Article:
Having clocked up some impressive miner revenue metrics earlier this year, Ethereum revenue fell to a five year low on Sunday. Let's take a look at what has driven those metrics.
In a tweet on Monday, blockchain analytics firm Glassnode showed that miner revenue had fallen to a five year low of $23,600 on the Ethereum network on Sunday. The drop coincided with Ethereum’s mining difficulty reaching a new all time high. .
As it stands today, Ethereum employs a proof of work-based algorithm. Ethereum network difficulty relates to the difficulty of a problem that miners have to solve in order to find a block. As hashrate (the total computational power being applied to the network) increases, it results in the network difficulty being adjusted upwards.
And yet the previous months have also seen Ethereum’s miner revenue outpace that of Bitcoin. According to data obtained via CoinShares, Ethereum revenue reached $1.39 billion in April against Bitcoin revenue of $1.16 billion for the same time period. This is the fourth consecutive month in which Ethereum miner revenue outpaced that of Bitcoin.
In January, an Ethereum miner earned 170 ETH for mining a single block that contained 236 transactions.
While Ethereum is seeing increased activity related to DeFi, GameFi and NFTs, the comparative unit prices of the two leading digital assets during these time frames has a lot to do with the disparity in mining revenue.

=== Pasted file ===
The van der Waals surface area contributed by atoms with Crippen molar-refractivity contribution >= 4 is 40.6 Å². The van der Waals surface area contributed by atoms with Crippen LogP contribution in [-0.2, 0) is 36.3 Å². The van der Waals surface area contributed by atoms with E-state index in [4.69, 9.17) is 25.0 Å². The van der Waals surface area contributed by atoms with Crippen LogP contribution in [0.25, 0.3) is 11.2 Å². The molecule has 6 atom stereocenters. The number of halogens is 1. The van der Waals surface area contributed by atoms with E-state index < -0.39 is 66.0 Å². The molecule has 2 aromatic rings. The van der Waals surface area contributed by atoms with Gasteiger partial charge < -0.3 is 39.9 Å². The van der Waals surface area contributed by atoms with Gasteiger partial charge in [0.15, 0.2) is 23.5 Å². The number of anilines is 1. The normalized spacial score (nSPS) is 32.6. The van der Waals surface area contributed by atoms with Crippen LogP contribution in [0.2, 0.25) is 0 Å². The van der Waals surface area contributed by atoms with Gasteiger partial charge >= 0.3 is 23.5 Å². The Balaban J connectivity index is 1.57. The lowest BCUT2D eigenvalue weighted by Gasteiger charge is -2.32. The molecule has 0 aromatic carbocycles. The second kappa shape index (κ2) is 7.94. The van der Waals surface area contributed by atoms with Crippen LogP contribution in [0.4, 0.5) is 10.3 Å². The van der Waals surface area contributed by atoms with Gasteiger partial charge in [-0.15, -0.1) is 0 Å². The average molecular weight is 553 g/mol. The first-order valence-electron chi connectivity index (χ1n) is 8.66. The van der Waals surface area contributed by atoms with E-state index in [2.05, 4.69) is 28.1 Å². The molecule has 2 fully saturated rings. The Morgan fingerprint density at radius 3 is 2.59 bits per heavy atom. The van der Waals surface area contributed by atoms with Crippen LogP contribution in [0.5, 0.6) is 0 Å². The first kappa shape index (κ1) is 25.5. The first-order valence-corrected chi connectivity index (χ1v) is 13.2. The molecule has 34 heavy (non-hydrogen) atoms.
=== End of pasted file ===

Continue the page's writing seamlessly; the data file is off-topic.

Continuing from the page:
Although all of this may be positive in terms of an incentive model for miners, these are real costs that users are incurring. Everyday users of the network have had to suffer through high gas fees.
At the end of last month, Bored Apes Yacht Club creator Yuga Labs sold parcels of virtual land on Otherside, its metaverse project. The price to mint the associated Otherdeed NFTs was more than the cost of the virtual land itself. $123 million in transaction costs were incurred through the sale. Aside from Ethereum transaction fees going into thousands of dollars, the overwhelming demand clogged the network and crashed blockchain explorer, Etherscan.
While project enthusiasts may be heartened on the one hand that the network is proving to offer greater incentives than the Bitcoin network to some stakeholders, they will likely be eager to see the network transition to a more efficient model.
Ethereum is in the process of moving to a proof of stake-based algorithm. With that evolution to ETH 2.0, it’s expected that exorbitant transaction fees will be a thing of the past for network users. Similarly, transaction throughput will be increased considerably, making Ethereum a feasible prospect from a scalability perspective.
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